QROPS stands for Qualifying Recognised Overseas Pension Scheme. These are non-UK schemes that have been declared to HMRC which then fit the QROPS criteria and should be recognised as such.
Living offshore and transferring a UK pension offshore can possibly help an individual to avoid paying higher tax rates than if they stayed or kept their pension in the UK.
On the 6th April 2006 also known as A-Day, the British government bought in sweeping changes to the pension system affecting anyone with a UK Personal or Corporate Pension.
The idea was to simplify the hugely complex system for UK personal and corporate pensions and to relax the rules governing how much and how we pay money into pensions schemes. The new rules apply to all personal and employer paid pensions, bringing them all into line for the first time.
Pension A-Day changed the way that you can draw your pension and the date at which you can receive the benefits forever, below you will see the fundamental differences between UK resident pensions and a QROPS.
UK Resident Pension
- You are now able to draw part of your pension from a company scheme when you are still working full or part time for the same employer.
- UK Residents – Many pension schemes now offer pension commencement lump sum, meaning you can take up to a quarter of your pension as long as it is less than 25% of your lifetime allowance. This was originally £1.8 million up until 2012, lowered to £1 million on 6 April in 2016.
- From 2010 the minimum age for receiving your pension increased from 50 to 55.
In a case when a non-UK resident has a UK source of income or receives payment from a UK Registered Pension this person is obliged to pay UK tax at marginal rate, unless there is a Double Tax Agreement with their country of tax residence and the UK offers exemption from UK tax on such income.
As mentioned earlier QROPS offers an opportunity to improve an individual’s tax position on their pension. I would like to now share with you who is eligible to apply for QROPS and what kind of benefits you may gain.
- Any person who is planning or already retiring overseas and becoming resident in a foreign jurisdiction or country for five years or more.
- Furthermore, in order to get benefits from QROPS, an individual does not have to leave the UK forever. An individual can continue his/her visits to UK, but must stay as a non-tax UK resident.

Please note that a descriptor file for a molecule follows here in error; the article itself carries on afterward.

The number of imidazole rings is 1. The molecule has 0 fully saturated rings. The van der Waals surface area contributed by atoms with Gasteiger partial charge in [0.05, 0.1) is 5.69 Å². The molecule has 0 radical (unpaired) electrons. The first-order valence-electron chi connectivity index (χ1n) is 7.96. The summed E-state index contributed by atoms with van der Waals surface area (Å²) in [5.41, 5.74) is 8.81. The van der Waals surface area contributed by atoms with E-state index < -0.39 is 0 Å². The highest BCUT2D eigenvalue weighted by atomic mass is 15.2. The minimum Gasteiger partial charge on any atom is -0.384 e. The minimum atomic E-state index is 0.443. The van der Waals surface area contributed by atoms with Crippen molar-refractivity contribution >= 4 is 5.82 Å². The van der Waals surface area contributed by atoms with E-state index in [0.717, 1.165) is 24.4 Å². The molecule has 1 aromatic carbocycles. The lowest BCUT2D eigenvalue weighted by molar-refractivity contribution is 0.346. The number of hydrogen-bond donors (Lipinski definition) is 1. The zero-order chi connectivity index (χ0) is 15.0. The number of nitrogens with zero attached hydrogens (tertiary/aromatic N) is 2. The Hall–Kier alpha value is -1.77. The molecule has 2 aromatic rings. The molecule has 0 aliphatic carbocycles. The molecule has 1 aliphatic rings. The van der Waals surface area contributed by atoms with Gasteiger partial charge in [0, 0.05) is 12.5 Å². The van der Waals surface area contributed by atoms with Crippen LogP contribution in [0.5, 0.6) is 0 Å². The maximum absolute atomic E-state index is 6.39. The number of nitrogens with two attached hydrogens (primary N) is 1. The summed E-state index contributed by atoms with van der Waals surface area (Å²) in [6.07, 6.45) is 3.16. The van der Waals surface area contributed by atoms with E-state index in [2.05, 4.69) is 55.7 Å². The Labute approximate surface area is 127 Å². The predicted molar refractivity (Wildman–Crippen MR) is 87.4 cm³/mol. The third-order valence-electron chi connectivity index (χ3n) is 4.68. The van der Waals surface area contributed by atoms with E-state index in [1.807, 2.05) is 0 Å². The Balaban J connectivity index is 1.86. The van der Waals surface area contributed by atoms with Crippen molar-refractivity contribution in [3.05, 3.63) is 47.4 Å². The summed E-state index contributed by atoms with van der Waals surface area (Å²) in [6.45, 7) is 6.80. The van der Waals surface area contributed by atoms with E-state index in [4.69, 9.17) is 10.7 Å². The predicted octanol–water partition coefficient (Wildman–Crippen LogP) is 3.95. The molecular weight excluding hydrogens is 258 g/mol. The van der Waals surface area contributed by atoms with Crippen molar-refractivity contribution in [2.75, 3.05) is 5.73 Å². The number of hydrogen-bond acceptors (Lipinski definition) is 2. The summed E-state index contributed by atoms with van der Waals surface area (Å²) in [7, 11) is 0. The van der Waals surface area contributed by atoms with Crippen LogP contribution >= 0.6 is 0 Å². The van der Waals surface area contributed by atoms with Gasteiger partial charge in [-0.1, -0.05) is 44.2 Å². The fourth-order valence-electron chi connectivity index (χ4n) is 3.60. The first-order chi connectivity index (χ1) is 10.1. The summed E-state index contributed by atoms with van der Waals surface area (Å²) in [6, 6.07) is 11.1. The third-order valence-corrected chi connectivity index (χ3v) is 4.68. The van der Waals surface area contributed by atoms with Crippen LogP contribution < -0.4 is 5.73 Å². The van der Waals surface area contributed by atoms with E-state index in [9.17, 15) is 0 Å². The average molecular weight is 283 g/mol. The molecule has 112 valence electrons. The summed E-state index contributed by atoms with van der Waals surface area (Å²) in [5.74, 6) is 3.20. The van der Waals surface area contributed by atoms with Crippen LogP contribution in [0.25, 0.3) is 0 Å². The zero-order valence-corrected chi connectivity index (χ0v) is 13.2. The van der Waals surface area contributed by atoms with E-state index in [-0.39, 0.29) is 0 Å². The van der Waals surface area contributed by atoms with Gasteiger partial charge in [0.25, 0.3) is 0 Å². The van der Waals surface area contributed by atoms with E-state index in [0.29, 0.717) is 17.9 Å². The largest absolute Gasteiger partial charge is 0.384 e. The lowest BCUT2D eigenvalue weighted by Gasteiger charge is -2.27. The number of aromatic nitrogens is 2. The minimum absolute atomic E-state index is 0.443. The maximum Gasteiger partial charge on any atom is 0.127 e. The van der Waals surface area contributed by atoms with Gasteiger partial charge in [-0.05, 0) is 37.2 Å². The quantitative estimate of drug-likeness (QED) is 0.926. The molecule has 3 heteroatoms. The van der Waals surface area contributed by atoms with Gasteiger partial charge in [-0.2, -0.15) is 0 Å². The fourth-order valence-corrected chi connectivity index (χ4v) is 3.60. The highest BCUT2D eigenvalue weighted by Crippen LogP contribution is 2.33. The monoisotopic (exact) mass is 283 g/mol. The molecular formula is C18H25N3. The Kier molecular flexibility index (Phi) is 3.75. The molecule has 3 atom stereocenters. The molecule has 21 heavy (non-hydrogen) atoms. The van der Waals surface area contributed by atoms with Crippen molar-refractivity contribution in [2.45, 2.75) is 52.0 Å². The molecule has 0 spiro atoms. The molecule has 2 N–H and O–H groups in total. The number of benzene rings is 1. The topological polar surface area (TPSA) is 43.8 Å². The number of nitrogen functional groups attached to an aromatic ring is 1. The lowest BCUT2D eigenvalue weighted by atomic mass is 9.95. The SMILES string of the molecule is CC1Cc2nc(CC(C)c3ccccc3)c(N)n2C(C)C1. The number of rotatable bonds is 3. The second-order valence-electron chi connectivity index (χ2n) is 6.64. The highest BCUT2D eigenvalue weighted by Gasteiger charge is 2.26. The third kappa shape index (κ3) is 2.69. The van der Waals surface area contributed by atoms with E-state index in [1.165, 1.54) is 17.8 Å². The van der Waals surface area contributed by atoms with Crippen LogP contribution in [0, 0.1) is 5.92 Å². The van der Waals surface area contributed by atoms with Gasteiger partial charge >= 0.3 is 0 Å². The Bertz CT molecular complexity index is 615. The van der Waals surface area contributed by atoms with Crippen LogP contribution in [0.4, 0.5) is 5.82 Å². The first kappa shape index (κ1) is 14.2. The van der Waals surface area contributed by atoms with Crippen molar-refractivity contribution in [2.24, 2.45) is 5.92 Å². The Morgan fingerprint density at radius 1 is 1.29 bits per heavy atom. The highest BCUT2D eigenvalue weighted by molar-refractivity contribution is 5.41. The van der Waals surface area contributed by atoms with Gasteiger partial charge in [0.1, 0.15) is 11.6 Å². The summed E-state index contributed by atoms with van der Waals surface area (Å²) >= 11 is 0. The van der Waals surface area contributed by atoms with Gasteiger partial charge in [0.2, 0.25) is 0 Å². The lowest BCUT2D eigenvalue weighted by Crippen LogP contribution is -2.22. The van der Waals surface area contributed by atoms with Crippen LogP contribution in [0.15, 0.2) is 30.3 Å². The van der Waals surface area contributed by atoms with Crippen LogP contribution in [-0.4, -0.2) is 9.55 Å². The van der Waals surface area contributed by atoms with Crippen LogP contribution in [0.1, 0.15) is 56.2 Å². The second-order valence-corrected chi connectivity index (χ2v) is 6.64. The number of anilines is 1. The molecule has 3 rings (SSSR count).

Below are the main fundamental points about QROPS:
- You can consolidate all of your pensions into the same account and reduce your fees
- Currently you are able to take up to 30% commencement lump sum in Gibraltar & Isle of Man at aged 55 and currently 25% in Malta.
However, if the QROPS contains UK tax relieved pensions funds and the member is UK tax resident, or has been UK tax resident at any time inside the previous five full complete and consecutive UK tax years, the maximum lump sum is limited to 25%
- You can potentially draw down up to 150% of GAD each year, depending on your jurisdiction – Or flexible drawdown in Malta
- A QROPS member is not subject to death tax if he dies after the age of 75 and has lived out of the UK for 5 full tax years, while UK resident is liable to a flat rate tax charge of 45%.
- You can possibly withdraw monies tax free from a QROPS depending on jurisdiction or at a lower tax rate.
- You have access to thousands of investments, as opposed to a limited number at present
- You have complete control with regards to currency
There are various QROPS jurisdictions for investors and the best location for transfers depends on the result each individual is looking for. Most common jurisdictions for QROPS are Malta, Gibraltar and Isle of Man.
The fiscal laws vary from one jurisdiction to another, therefore the key point in choosing jurisdiction is the future location for retirement.
I would like now to compare the key features of these jurisdictions.
|Gibraltar||Malta||Isle of Man|
|Pension Commencement Lump Sum||30%||25%||30%|
|Income Basis||150% of UK GAD Rates||Flexi-Access Drawdown||150% of UK GAD Rates|
|Income Tax||2.5%||Up to 35%||20%|
|Full Double Taxation Agreements||0||60+||9 in force|
|Death Benefits Pre- age 75||100% lump sum or dependent’s pension||100% lump sum or dependent’s pension||100% lump sum or dependent’s pension|
|Death Benefits Postage 75||100% lump sum or dependent’s pension||100% lump sum or dependent’s pension||100% lump sum or dependent’s pension|
As you can see, Malta relies heavily on its extensive range of Double Tax Agreements (a full list can be obtained from the Maltese Financial Services Authorities. http://www.mfsa.com.mt/pages/viewcontent.aspx?id=196.
Unlike Malta, Gibraltar does not have an extensive range of Double Taxation Agreement and instead applies a flat income tax of 2.5% on income payments from a QROPS. The Isle of Man is similar to Malta as the income tax rate is dependent on whether there is a DTA in place with the country the individual is tax resident in when he draws an income.
As it can be observed QROPS is a complex system where regulations vary based on the jurisdictions, however circumstances change and you are able to switch to a more suitable jurisdiction if required. Furthermore, not everyone will take advantage from transferring their pension funds overseas.
Farringdon Group and their team of expert advisors can assist in pension valuations and whether it is beneficial for you to move a pension offshore and we are always happy to discuss this with you further.
If you need any assistance please contact us at email@example.com
I hope that you have enjoyed reading this post.
Kuala Lumpur : Malaysia